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Article about Trauma Informed Yoga

by Fiona Ward, interviewing Susi Wrenshaw

Glamour Magazine, November 2021

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If you've ever found practicing yoga emotionally difficult, trauma-informed yoga could be worth a try. In a nutshell, it's a specific style of yoga which helps people recover from emotional trauma by replacing the negative emotions with feelings of safety and connection.


Most yogis would say that the practice of yoga has helped them deal with challenges in their lives – be it mental health problems, job struggles or day-to-day stresses. And though yoga is a powerful tool for many in reconnecting with themselves, it can also be a very triggering practice for some – particularly those dealing with ongoing and complicated trauma.

Sound familiar? We spoke to Susi Wrenshaw, a registered yoga teacher with Yoga Alliance Professionals, to find out what trauma-informed yoga (TIY) really is, and how it could help almost anyone...

What is trauma-informed yoga?

“Trauma-informed yoga is a specialist branch of yoga which helps people recover from the impact of trauma on the body, brain, emotions and sense of self. The first stage is focused on creating safety, learning to manage difficult emotions and beginning to address trauma-related patterns,” she says.

"The second stage processes trauma held in the body, discharges survival responses and releases unresolved emotions. The final stage involves integration – reflecting on the recovery journey and planning for the next steps." 

"It is delivered by Accredited TIY teachers and can be done in small groups or one to one. You will usually meet or speak to the teacher before signing up. There isn’t a universal definition of trauma-informed yoga so do ask the teacher about their approach, experience, training and accreditation." 

Why might regular yoga be difficult for those with trauma?

"Through regular yoga practice, the mind can become still so we may experience connectedness and peace, free from our perceptions and projections. This can be difficult for trauma survivors as stillness can quickly trigger dissociation or overwhelm."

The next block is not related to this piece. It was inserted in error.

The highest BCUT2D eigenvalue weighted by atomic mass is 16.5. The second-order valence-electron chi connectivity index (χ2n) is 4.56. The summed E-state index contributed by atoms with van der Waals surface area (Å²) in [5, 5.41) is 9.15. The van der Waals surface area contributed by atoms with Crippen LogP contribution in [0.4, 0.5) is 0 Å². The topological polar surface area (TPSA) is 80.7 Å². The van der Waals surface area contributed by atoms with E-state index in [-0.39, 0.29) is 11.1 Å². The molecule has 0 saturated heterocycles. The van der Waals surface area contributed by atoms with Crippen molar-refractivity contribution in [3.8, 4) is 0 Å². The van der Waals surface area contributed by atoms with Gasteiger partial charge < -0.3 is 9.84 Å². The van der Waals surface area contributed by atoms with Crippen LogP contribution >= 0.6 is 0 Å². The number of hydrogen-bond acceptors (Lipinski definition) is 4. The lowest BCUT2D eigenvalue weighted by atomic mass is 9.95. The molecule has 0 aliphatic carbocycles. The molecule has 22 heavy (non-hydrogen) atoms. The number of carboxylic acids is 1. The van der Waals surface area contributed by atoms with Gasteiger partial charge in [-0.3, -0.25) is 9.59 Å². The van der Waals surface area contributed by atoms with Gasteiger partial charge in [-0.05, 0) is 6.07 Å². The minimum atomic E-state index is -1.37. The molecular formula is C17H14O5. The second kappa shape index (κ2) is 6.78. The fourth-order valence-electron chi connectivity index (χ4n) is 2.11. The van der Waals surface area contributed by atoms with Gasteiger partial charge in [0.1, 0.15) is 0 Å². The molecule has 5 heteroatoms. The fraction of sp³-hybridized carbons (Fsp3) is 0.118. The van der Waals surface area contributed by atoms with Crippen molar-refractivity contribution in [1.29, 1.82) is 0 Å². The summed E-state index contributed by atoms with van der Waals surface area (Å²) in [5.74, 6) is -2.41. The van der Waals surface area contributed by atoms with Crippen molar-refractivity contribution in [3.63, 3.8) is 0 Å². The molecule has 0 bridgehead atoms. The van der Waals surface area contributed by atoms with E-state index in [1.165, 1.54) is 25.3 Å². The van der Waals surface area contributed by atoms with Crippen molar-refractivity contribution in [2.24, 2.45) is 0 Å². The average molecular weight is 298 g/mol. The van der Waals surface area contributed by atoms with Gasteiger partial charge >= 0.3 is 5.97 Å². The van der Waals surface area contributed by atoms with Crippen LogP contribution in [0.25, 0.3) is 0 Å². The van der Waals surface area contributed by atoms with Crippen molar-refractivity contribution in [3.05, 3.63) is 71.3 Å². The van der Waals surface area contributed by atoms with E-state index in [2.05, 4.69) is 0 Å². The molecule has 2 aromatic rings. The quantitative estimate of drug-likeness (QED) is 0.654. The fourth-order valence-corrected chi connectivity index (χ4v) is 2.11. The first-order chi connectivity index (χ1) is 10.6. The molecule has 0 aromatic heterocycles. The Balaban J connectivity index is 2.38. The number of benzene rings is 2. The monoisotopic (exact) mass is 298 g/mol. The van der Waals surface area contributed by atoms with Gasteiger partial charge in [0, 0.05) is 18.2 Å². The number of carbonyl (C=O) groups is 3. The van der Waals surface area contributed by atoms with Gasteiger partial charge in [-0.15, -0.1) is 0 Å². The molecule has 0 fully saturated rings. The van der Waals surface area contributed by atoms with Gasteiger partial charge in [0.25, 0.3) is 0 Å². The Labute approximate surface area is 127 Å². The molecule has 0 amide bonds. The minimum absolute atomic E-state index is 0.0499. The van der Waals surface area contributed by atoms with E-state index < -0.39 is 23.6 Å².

"People who suffer from Post-Traumatic Stress Disorder (PTSD) and Complex PTSD may not benefit from regular yoga and can even be re-traumatised. Trauma-informed yoga can help people to build patterns of safety and connection in place of fear and disconnection in a supportive relationship with a specialist teacher."

How is trauma-informed yoga different? 

“Trauma-informed yoga requires expertise in helping a student identify, and remain in, their 'window of tolerance' so they are neither over-activated (increasing risk of flashbacks or panic) or under-activated (leading to a shutdown of awareness),” Susi tells us.

"Trauma-informed yoga includes grounding, self-awareness, managing the stress-system and reducing the fear response. It can draw on the full range of yoga practices to work with these principles, depending on the student."

"No physical adjustments are used in trauma-informed yoga, the teacher does not place their hands on the student as is done in some yoga traditions. The teacher will also be aware of agreeing clear boundaries, using invitational language, offering choices and helping you to understand what’s happening in your body and your brain."

Who would benefit most from trauma-informed yoga?

"There are so many adults and children who could benefit from trauma-informed yoga, including those who don’t identify as trauma survivors and those who don’t have any experience of yoga." 



"Trauma is not the event that happened to us, but the lasting adaptations that took place within us which helped us survive. This can show up as low self-esteem, anxiety or worry, depression, fatigue, difficulty concentrating or being still, digestive problems, sleep problems, difficulty in relationships or with intimacy." 

Can trauma-informed yoga help us process the aftermath of the pandemic?

“Some of the conditions which create trauma are fear, disconnection, overwhelm and uncertainty. People have been dealing with this alongside many losses - of loved ones, physical contact, socialising, activities, exercise, jobs, and income,” says Susi.

"This will have impacted our brains, nervous systems, and our bodies. Having supportive relationships, good physical and mental health act as buffers against these effects. For people who have previously experienced trauma, it could easily trigger a prolonged stress response or shutdown."

"Trauma-informed yoga can help people reset their nervous system, release physical patterns of tension or collapse, and make space for emotions that may have been put on hold."

What defines trauma?

Susi explains that there are two different types of trauma - micro and macro - and that they manifest in different ways.

"Macro trauma is a single event that overwhelms the individual’s brain and body causing them to go into a disconnected, shutdown response which continues to run in the background long after the event," she says.


"Micro traumas are the day-to-day oppressions, neglect and abuses which have a gradually corrosive effect on a person, their vitality, health and even life expectancy." 


"Micro traumas can also be an absence of what we need to live a fulfilling life. Micro traumas include living in societies with institutional racism, gender inequality, economic disadvantage, lack of opportunity, poor living conditions, poor nutrition and so on."

Susi is a registered yoga teacher with Yoga Alliance Professionals.

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